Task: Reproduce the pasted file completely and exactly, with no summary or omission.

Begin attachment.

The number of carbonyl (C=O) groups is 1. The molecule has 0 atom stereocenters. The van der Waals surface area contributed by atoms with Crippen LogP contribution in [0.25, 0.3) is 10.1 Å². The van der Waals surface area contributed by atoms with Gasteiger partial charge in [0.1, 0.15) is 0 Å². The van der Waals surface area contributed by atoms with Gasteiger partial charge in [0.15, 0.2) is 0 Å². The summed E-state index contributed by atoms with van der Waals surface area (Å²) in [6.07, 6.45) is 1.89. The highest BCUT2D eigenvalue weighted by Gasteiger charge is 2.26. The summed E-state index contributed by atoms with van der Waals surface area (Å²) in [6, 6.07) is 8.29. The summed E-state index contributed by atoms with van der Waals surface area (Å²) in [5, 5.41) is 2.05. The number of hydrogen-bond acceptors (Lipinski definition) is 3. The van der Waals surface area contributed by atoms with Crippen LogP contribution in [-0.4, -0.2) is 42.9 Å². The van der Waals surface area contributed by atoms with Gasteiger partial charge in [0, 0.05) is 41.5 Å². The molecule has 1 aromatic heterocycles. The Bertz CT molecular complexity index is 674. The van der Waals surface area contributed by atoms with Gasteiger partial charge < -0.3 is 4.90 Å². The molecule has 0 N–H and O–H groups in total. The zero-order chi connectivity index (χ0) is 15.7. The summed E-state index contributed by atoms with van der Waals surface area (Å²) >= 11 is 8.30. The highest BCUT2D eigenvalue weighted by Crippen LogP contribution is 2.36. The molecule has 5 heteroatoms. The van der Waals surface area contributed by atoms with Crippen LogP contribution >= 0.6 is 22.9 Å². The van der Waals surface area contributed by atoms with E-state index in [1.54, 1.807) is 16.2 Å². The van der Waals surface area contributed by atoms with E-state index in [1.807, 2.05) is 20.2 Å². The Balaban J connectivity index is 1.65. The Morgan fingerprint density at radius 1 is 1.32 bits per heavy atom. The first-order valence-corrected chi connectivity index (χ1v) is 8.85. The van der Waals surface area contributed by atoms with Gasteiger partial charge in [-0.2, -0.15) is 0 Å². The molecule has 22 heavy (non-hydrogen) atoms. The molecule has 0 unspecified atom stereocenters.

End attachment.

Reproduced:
The number of carbonyl (C=O) groups is 1. The molecule has 0 atom stereocenters. The van der Waals surface area contributed by atoms with Crippen LogP contribution in [0.25, 0.3) is 10.1 Å². The van der Waals surface area contributed by atoms with Gasteiger partial charge in [0.1, 0.15) is 0 Å². The van der Waals surface area contributed by atoms with Gasteiger partial charge in [0.15, 0.2) is 0 Å². The summed E-state index contributed by atoms with van der Waals surface area (Å²) in [6.07, 6.45) is 1.89. The highest BCUT2D eigenvalue weighted by Gasteiger charge is 2.26. The summed E-state index contributed by atoms with van der Waals surface area (Å²) in [6, 6.07) is 8.29. The summed E-state index contributed by atoms with van der Waals surface area (Å²) in [5, 5.41) is 2.05. The number of hydrogen-bond acceptors (Lipinski definition) is 3. The van der Waals surface area contributed by atoms with Crippen LogP contribution in [-0.4, -0.2) is 42.9 Å². The van der Waals surface area contributed by atoms with Gasteiger partial charge in [0, 0.05) is 41.5 Å². The molecule has 1 aromatic heterocycles. The Bertz CT molecular complexity index is 674. The van der Waals surface area contributed by atoms with Gasteiger partial charge < -0.3 is 4.90 Å². The molecule has 0 N–H and O–H groups in total. The zero-order chi connectivity index (χ0) is 15.7. The summed E-state index contributed by atoms with van der Waals surface area (Å²) >= 11 is 8.30. The highest BCUT2D eigenvalue weighted by Crippen LogP contribution is 2.36. The molecule has 5 heteroatoms. The van der Waals surface area contributed by atoms with Crippen LogP contribution >= 0.6 is 22.9 Å². The van der Waals surface area contributed by atoms with E-state index in [1.54, 1.807) is 16.2 Å². The van der Waals surface area contributed by atoms with E-state index in [1.807, 2.05) is 20.2 Å². The Balaban J connectivity index is 1.65. The Morgan fingerprint density at radius 1 is 1.32 bits per heavy atom. The first-order valence-corrected chi connectivity index (χ1v) is 8.85. The van der Waals surface area contributed by atoms with Gasteiger partial charge in [-0.2, -0.15) is 0 Å². The molecule has 22 heavy (non-hydrogen) atoms. The molecule has 0 unspecified atom stereocenters.